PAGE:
Birth of the republic

​Bulgaria had willingly entered the First World War but after several years of fighting, involvement in the conflict became increasingly unpopular with the population, who were suffering great economic hardship and seen increasingly high casualties being inflicted on the Bulgarian military. Furthermore, being a predominately Christian country, many disliked fighting alongside Muslim Ottomans – fellow allies in the Central Powers - against other Christians.

The Russian Revolution of 1917 caused much unrest in Bulgaria, increasing anti-war sentiment and placing much of the blame on the monarchy. Widespread mutinies soon broke out, the government was forced to resign, and a republic was proclaimed. 

The Second National Tragedy

By the end of the First World War, the ruler of Bulgaria, Tsar Ferdinand, was forced to abdicate due to increasing anti-monarchist sentiments in his country.

His son Boris III, who was free from much of the blame, became ruler. Under the Treaty of Neuilly (Also known as Treaty of Neuilly-sur-Seine - one of several treaties signed at the Paris Peace Conference – the most famous being the Treaty of Versailles),

Bulgaria, like other countries on the losing side – lost significant chunks of territory:

Tsar Ferdinand I

  • Western Thrace was awarded to Greece – which therefore cut off Bulgaria's direct route to the Aegean Sea.
  • An area measuring 2,563 km2 was awarded to the Kingdom of Serbs, Croats, and Slovenes (later Yugoslavia).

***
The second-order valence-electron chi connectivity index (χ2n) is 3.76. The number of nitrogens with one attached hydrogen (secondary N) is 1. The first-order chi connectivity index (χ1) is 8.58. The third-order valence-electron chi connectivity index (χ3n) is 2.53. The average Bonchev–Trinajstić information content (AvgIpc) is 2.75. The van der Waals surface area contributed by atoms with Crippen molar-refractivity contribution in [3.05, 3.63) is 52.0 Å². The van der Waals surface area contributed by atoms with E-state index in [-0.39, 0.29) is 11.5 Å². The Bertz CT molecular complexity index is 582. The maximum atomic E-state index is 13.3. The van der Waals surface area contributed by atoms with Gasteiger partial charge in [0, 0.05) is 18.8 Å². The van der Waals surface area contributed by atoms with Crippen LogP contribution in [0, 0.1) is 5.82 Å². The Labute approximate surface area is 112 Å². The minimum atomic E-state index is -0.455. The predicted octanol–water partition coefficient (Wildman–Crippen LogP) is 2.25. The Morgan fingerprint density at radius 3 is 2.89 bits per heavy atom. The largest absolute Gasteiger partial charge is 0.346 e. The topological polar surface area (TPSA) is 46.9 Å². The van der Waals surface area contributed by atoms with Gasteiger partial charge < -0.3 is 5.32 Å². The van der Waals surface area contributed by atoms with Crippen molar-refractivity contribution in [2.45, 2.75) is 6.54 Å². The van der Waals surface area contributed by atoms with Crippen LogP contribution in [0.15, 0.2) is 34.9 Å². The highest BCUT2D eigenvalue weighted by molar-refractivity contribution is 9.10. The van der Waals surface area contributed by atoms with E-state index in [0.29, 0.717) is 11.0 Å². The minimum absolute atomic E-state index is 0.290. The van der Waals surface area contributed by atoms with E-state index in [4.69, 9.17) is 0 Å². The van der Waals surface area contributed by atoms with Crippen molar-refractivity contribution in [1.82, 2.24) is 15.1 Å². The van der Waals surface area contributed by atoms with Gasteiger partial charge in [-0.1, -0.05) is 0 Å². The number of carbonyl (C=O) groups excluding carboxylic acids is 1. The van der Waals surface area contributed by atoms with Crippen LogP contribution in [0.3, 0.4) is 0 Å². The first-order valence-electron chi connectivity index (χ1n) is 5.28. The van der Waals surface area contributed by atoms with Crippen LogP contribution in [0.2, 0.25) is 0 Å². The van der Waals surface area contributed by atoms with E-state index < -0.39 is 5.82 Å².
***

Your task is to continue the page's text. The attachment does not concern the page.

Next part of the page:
• Romania regained the area of Dobruja.

Additionally, Bulgaria also had to:

The Bulgarians referred to these terms as the ‘Second National Tragedy’. (The First National Catastrophe was the defeat of Bulgaria in the Second Balkan War in 1913, which saw it lose territory to Romania.)

Map of Bulgaria after the Treaty of Neuilly-sur-Seine in 1919.

Alexander Stamboliyski

In 1920, Alexander Stamboliyski, a member of the Bulgarian Agrarian National Union (BANU) became Prime Minister of a genuinely democratic government. 

He faced several challenges due to the huge war reparations the country had to pay and a largely peasant population.

He was able to carry out many social reforms, but facing constant opposition from army officers, landlords and even the Tsar himself,

Stamboliyski aligned himself the Bulgarian Communist Party and forged links with Soviet Russia. 

The splendidly mustachioed Alexander Stamboliyski.

However, in 1923, Stamboliyski was killed in a coup after attempting to supress the VMRO – a Internal Macedonian Revolutionary Organization - who favoured war to regain Bulgaria’s lost territories. 

Alexandar Tsankov

With the death of Stamboliyski, a right-wing government lead by Aleksandar Tsankov took power. It had the support of the Tsar, army and VMRO and violently supressed BANU members and communists.

Alexandar Tsankov

In 1926, after the brief and unusually named ‘War of the Stray Dog’ (a border incident with Greece in which a Greek soldier was allegedly shot after pursuing a stray dog onto Bulgarian territory), the Tsar convinced Tsankov to resign

The Popular Bloc

A more moderate government was then formed with Andrev Lyapchev as Prime Minister and with his term of office, the politically motivated violence started to calm down. 

A general amnesty was announced, designed to bring a halt to the ongoing conflicts (although communism remained banned), and the 1931 elections were won by an alliance called the ‘Popular Bloc’.

A subtle Bulgarian anti-Bolshevik propaganda poster from the 1930's.

The Tsar takes control

​However, in 1934 yet more upheaval occurred with a coup taking place by the Military League, which removed the Popular Bloc from power and establishing an authoritarian military regime in its place – headed by Kimon Georgiev.

Yet only a year later, this regime in turn was removed from power, and Tsar Boris restored a form of parliamentary rule but under his own strict control. It claimed neutrality, but in reality, had started to gravitate towards Nazi Germany and Fascist Italy.

This shift would ultimately drag Bulgaria into a second world war.

Tsar Boris III